Science @ Home: Pop, Fizz, Expand–Kitchen Science With a Kick!

When you’re a kid it seems like everything messy is fascinating. The bigger the mess, the better the time. The same could probably be true for adults if they weren’t partially responsible for helping clean up. Well, at the Boonshoft Museum we are all about making a mess in a safe environment, especially if we can learn something from it!

This month’s Science @ Home experiment turns your kitchen into a chemistry lab by mixing some delicious confections! We’ve all heard the “explosive” urban legend about drinking a pop while guzzling Pop Rocks. While that is not entirely true (no, your tummy won’t explode!), the combination does produce a lot of gas. Try this classic experiment to see for yourself!

Pop, Fizz, Expand – Pop Rocks and Soda

You Will Need:

  • A Few Packs of Pop Rocks
  • Balloons
  • 12-16 oz bottle of pop (if you want to expand on the experiment, try a variety)
  • A Notebook and Pen to Record Your Observations


1) Open the first bottle of pop and pop rocks. Pour out a little soda to make room for the fizz.

SodaLivingDayton PopRocksLivingDayton

2) Empty the entire contents of the pop rocks pouch into the bottle of pop.


3) Immediately place the balloon over the opening of the pop bottle.


4) Observe what is happening to the pop and the balloon.

5) Optional: Repeat the experiment with different types of pop.

What’s Happening?

Infamous for the popping sensation in your mouth, Pop Rocks contain pressurized carbon dioxide gas. Once the saliva from your mouth wears town the candy shell the carbon dioxide is released from it’s shell, creating a popping sound. The same is true for pop, a carbonated drink that gets it’s bubbles from pressurized carbon dioxide. The mixture of the pressurized carbon dioxide in the candy and combined with the pressurized carbon dioxide gas from the pop creates so much gas, it needs to leave the bottle so it fills the balloon.

Take it further:

Try using different flavors of pop rocks and different kinds of pop. Are there different reactions? Does the balloon fill up faster, slower, or the same?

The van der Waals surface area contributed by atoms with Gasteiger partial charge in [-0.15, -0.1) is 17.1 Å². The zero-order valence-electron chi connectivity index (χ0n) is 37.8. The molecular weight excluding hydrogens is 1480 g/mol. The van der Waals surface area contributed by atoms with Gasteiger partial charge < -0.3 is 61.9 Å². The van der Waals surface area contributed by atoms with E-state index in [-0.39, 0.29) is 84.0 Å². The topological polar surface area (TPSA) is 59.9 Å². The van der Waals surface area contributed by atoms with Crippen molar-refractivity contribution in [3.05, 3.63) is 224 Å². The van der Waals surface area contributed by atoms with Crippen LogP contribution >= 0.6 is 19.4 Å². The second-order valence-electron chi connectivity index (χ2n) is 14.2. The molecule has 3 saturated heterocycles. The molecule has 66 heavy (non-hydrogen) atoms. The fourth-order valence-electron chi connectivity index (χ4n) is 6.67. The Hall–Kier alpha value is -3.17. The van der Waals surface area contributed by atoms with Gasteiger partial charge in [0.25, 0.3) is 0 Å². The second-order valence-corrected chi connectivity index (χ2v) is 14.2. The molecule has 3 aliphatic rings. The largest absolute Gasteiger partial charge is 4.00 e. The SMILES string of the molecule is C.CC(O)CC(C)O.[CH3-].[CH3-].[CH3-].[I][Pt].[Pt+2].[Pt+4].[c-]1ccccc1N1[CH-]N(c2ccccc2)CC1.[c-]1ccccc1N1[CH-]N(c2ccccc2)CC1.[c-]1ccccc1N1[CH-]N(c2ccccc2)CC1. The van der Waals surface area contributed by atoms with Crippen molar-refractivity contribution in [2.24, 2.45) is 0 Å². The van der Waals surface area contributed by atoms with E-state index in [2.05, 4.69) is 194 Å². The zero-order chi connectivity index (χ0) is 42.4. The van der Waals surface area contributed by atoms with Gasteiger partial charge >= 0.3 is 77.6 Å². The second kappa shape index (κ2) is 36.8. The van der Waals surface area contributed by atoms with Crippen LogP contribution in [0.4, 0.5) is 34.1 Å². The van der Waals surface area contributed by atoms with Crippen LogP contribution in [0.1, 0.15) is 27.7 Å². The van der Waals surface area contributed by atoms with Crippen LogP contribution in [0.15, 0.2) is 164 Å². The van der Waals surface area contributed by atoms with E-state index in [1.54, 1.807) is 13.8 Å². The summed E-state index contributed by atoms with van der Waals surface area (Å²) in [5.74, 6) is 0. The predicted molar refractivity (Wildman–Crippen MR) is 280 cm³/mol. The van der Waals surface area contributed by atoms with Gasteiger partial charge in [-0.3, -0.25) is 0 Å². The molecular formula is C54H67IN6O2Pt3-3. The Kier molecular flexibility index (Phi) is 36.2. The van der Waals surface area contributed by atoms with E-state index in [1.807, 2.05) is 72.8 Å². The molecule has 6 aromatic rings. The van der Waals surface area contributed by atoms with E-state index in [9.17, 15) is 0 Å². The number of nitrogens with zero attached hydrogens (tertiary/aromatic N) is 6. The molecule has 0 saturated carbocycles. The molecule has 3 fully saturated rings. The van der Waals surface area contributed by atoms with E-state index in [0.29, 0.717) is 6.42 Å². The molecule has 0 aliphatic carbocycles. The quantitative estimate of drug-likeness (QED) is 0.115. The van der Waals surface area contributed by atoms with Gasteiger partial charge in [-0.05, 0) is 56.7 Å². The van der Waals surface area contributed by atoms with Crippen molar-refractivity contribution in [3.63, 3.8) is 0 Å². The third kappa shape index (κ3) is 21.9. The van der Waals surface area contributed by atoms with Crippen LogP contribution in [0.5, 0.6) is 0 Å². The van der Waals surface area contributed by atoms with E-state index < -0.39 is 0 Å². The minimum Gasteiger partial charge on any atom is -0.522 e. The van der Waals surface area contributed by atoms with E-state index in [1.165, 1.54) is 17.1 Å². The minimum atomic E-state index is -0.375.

To see more experiments watch our full segment on Living Dayton below:


Make sure you don’t miss a Science @ Home experiment by signing up for the Boonshoft Museum’s E-Newsletters and be sure to follow us on Pinterest.


The Perks of Preschool

Professional educators, academic organizations, even politicians agree that the importance of early childhood education is paramount to the success of future generations. Preschool is at the top of a lot of parent’s minds, but unfortunately fewer than half of little learners in the US are enrolled in preschool. Not only does preschool provide countless benefits to a student’s academic career, it also provides an opportunity for our youngest students to enter into Kindergarten prepared.

It is estimated that nearly one-in-three students aren’t prepared to enter Kindergarten and almost half of children (44%) enter into Kindergarten with risk factors (like poverty) based on their home environment. Children with associated risk factors tend to score much lower on the Kindergarten readiness tests–especially in the areas of reading and mathematics. Preschool is a wonderful way to meet the challenge of getting your child ready for Kindergarten, coupled with parent participation and active learning experiences outside the classroom.

Because April is all about Early Childhood Education in Ohio, we hope that you will join us in promoting not only Kindergarten registration, but preschool enrollment as well!

How do I know if my child is ready for Kindergarten?

There are many wonderful organizations, both locally and across the country, that offer resources to help parents in making sure their children are meeting milestones and cultivating the skills they need in order to thrive in Kindergarten. Not sure if your little one is ready? Click here to visit 5 to Thrive’s website for a Kindergarten Readiness Check-Up.

Where is a good place to start?

Once you decide whether a charter school, private school, or local public school would be best for your child, visit their website or click here to learn more about the process of registering for Kindergarten.

I want my child to be prepared for Kindergarten, but I am still not sure about enrolling them in preschool.

Preschool is an investment in your child’s future and the dividends are limitless. Though it is a personal choice if/when you send your child to preschool, the benefits to starting your child’s educational journey as early as one year of age sets them up for a lifetime of achievement. Learn more about the Preschool at the Boonshoft Museum here.

To learn more about the perks of preschool view the infographic below or view this article from the experts at

  Preschool InfographicImage credit: